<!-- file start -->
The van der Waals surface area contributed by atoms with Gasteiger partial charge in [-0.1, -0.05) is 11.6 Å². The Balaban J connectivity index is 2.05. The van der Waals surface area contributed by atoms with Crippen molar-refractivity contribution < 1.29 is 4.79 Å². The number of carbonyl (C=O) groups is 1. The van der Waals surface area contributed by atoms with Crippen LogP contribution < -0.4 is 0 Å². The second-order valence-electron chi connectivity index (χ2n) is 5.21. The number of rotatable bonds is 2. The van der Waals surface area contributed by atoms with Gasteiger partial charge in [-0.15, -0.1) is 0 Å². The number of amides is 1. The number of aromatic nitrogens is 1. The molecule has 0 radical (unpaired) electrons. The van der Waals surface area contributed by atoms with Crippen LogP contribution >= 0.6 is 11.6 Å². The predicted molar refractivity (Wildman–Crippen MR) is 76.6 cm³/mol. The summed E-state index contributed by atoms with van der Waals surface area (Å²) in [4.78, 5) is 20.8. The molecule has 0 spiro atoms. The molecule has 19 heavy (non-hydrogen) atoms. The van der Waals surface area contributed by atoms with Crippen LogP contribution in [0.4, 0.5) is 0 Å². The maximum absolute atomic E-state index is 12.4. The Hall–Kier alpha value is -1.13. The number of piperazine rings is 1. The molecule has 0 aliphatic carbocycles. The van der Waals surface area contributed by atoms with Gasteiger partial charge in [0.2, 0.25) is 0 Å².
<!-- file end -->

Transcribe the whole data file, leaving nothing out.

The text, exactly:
The van der Waals surface area contributed by atoms with Gasteiger partial charge in [-0.1, -0.05) is 11.6 Å². The Balaban J connectivity index is 2.05. The van der Waals surface area contributed by atoms with Crippen molar-refractivity contribution < 1.29 is 4.79 Å². The number of carbonyl (C=O) groups is 1. The van der Waals surface area contributed by atoms with Crippen LogP contribution < -0.4 is 0 Å². The second-order valence-electron chi connectivity index (χ2n) is 5.21. The number of rotatable bonds is 2. The van der Waals surface area contributed by atoms with Gasteiger partial charge in [-0.15, -0.1) is 0 Å². The number of amides is 1. The number of aromatic nitrogens is 1. The molecule has 0 radical (unpaired) electrons. The van der Waals surface area contributed by atoms with Crippen LogP contribution >= 0.6 is 11.6 Å². The predicted molar refractivity (Wildman–Crippen MR) is 76.6 cm³/mol. The summed E-state index contributed by atoms with van der Waals surface area (Å²) in [4.78, 5) is 20.8. The molecule has 0 spiro atoms. The molecule has 19 heavy (non-hydrogen) atoms. The van der Waals surface area contributed by atoms with Crippen LogP contribution in [0.4, 0.5) is 0 Å². The maximum absolute atomic E-state index is 12.4. The Hall–Kier alpha value is -1.13. The number of piperazine rings is 1. The molecule has 0 aliphatic carbocycles. The van der Waals surface area contributed by atoms with Gasteiger partial charge in [0.2, 0.25) is 0 Å².